Winning on the road in the NFL is never easy. Several studies have shown conclusively that a combination of distance travelled and climate change makes it tougher.
It is too simplistic – and often too easy – for pundits and punters to offer up noise levels in a hostile environment as an excuse. Any evidence to suggest noise is a factor is more anecdotal than empirical, although Seattle’s raucous fans (known as the twelfth man) and opposing teams will argue otherwise.
Seven teams have to face three consecutive road games in 2011.
Since 1990, there have been 110 three-game road trips. Only nine teams managed to win all three games.
Thirty teams went 2-1 and 71 had losing experiences in those stretches, 18 of whom went 0-3.
Following victories at Jacksonville and Carolina, the New Orleans Saints will attempt to win in Tampa on their third road trip in as many games on Sunday.
The Buccaneers suffered a worse beating at the hands of the San Francisco 49ers last week than a protester on the streets of Yemin.
Tampa are a game behind New Orleans in the NFC South, where homefield advantage doesn’t appear to count for much, certainly in this rivalry. Both teams have won in each other’s stadiums in the last two seasons, the Saints recording a 31-6 win in Tampa last October, where they have a 10-6 record since 1978.
The Bucs are not well supported at home, which perhaps led to a 4-4 home record last year. They are 2-1 at Raymond James Stadium thus far in 2011, their wins coming over a depleted Indianapolis (by seven points) and a three-point squeaker over Atlanta. They also lost to Detroit.
While Drew Brees and the Saints appeared to be jaded in a less-than-impressive win at Jacksonville, the Bucs 48-3 in San Francisco was shocking.
The shellacking was hardly a great advert to sell next week’s Wembley clash with Chicago.
But fortunately we’d buy a ticket on the basis alone that the excellent Goo Goo Dolls will be performing) (and nothing whatsoever to do with the Tampa Bay Cheerleaders, who are a close second to the foxy Diane Lane in our list of delectable muses).
We digress. It’s what we do best. That… and drinking heavily.
What the Saints do best is pass the football. They haven’t even pretended to run for about a year. Why would you when you have Drew Brees at quarterback? Over his last 16 games, Brees has thrown at least 40 passes 12 times. This season his quarterback rating is a sky-high 102.3 and he’s completed at least 70 per cent of his passes in his last four games.
The Bucs are struggling and it is going to get worse before it gets better. They are allowing 6.1 yards per play, 25 points per game and managing only 14.4ppg themselves. The teams they beat –Atlanta, Indianapolis and Minnesota – have won just three of a combined 15 games.
Facing Chicago, Houston, Green Bay and the Saints (twice) in the next five games is no cakewalk (since you asked, a Cakewalk is a slave dance. Dance well, win a cake. You get the drift. Simon Cowell will use this as the basis of a new show, but we digress).
The Bucs will cause a few problems running the ball as the Saints are giving up 5.22 yards per attempt but while the percentages are loaded against the Saints winning three straight road games, after such an abject display in San Francisco, how can you not take on the Bucs?
Buffalo have been feasting on more turnovers than the giant apple variety found at Philadelphia’s famous Fourth Street Delicatessen (Note to Eagles coach Andy Reid: The next time Mike Vick decides to choke up four INTs, make him buy you one of these monsters for every turnover committed).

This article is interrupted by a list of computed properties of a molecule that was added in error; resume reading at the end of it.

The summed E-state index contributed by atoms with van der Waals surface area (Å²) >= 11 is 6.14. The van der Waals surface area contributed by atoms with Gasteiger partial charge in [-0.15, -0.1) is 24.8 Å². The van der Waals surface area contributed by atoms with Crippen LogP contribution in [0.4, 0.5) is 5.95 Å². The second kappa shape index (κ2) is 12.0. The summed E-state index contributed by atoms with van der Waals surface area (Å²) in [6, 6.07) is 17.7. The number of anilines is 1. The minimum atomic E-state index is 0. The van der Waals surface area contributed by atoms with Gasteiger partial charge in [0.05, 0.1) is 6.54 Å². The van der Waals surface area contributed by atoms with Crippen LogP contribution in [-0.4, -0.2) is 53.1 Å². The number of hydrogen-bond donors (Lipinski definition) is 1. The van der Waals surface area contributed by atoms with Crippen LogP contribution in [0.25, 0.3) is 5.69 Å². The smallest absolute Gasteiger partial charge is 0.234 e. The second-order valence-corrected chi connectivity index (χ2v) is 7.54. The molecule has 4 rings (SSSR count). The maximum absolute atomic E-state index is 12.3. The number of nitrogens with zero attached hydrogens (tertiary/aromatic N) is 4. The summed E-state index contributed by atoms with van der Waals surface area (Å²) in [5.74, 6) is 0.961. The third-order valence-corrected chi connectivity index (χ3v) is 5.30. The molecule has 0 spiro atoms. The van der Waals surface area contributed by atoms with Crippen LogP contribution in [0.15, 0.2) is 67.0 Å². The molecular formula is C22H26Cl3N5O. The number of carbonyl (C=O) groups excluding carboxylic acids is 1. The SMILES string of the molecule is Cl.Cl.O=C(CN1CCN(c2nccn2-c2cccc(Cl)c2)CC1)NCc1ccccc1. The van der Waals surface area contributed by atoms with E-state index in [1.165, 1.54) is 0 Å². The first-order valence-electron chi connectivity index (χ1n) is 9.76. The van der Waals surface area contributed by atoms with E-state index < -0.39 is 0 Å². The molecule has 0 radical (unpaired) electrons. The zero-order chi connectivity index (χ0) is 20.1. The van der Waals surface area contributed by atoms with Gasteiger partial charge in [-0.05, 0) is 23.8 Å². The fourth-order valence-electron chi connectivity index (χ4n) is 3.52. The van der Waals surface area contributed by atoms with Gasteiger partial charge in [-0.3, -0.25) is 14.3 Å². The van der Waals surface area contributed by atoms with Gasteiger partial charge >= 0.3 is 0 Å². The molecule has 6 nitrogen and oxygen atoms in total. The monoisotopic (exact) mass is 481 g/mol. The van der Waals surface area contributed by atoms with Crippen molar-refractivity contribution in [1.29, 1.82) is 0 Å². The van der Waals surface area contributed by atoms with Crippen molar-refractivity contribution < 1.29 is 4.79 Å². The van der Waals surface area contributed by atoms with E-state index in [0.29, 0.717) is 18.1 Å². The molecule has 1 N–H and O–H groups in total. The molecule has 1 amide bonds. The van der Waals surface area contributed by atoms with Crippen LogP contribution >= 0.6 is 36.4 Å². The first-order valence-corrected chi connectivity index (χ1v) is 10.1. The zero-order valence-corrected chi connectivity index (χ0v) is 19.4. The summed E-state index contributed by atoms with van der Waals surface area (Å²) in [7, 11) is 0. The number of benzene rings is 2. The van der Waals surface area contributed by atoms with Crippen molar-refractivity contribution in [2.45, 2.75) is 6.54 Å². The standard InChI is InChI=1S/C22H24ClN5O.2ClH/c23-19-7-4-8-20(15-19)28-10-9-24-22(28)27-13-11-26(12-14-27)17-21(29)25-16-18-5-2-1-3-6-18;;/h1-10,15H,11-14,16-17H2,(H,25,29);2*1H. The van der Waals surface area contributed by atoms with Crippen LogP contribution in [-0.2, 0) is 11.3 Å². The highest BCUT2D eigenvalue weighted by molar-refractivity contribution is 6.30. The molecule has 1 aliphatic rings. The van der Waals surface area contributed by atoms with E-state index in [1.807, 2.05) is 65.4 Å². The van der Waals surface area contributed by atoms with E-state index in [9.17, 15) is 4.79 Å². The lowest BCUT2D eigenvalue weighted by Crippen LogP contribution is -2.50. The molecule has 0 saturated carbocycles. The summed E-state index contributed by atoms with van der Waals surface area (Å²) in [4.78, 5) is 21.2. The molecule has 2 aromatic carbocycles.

The Bills, who have more takeaways this season than the local Chinese restaurant, travel to New York to take on the Giants on Sunday.
They have a great record in the Meadowlands, winning on their last three visits and they head there with a good running game (4.97 yards per attempt). That could spell trouble for the Giants, who have been a pretty average 4.18ypa against the run this season.
Yet the team that rules the air will win and Eli Manning and the Giants have been very effective getting the ball down the field.
Sure, they lost at home to the awful Seahawks last week in one of the shocks of the season, which included a game-killing interception returned 94 yards for a touchdown.
How well the Giants’ defensive front holds up against Buffalo’s top-rated offensive hogs will go a long way to determining the outcome.
And until the Bills win against one of the NFL’s elite on the road (they have beaten Cincinnati and Kansas City), they cannot be considered legitimate playoff material.
But when you look at their schedule – they must navigate away games at the Cowboys, Dolphins (we’ll give you that one), Jets and Chargers, plus tough home games against the Jets, Redskins, and Titans – winning the AFC East is going to be a huge feat. One that looks beyond them.
Philadelphia, vanquished by Buffalo along with their pre-season ‘Dream Team’ tag, are in a desperate situation at 1-4. They travel to the 3-1 Washington Redskins, their NFC East rival, for a ‘must-win’ clash.
The Redskins’ much-improved pass defence will test Vick’s mettle, but it is their ground game that can hold sway against an average run defence.
While Rex Grossman gets to face one of the worst pass defences in the NFL, the Redskins’ passer will still be made to look more Chad Henne than Dan Marino.
While it might not be a rout like their 59-28 win in D.C. last season, Philadelphia should still win and cover the handicap.
If they don’t, stick a large fork in their season, for they’ll be done.
New Orleans -4.5
New York Giants -3
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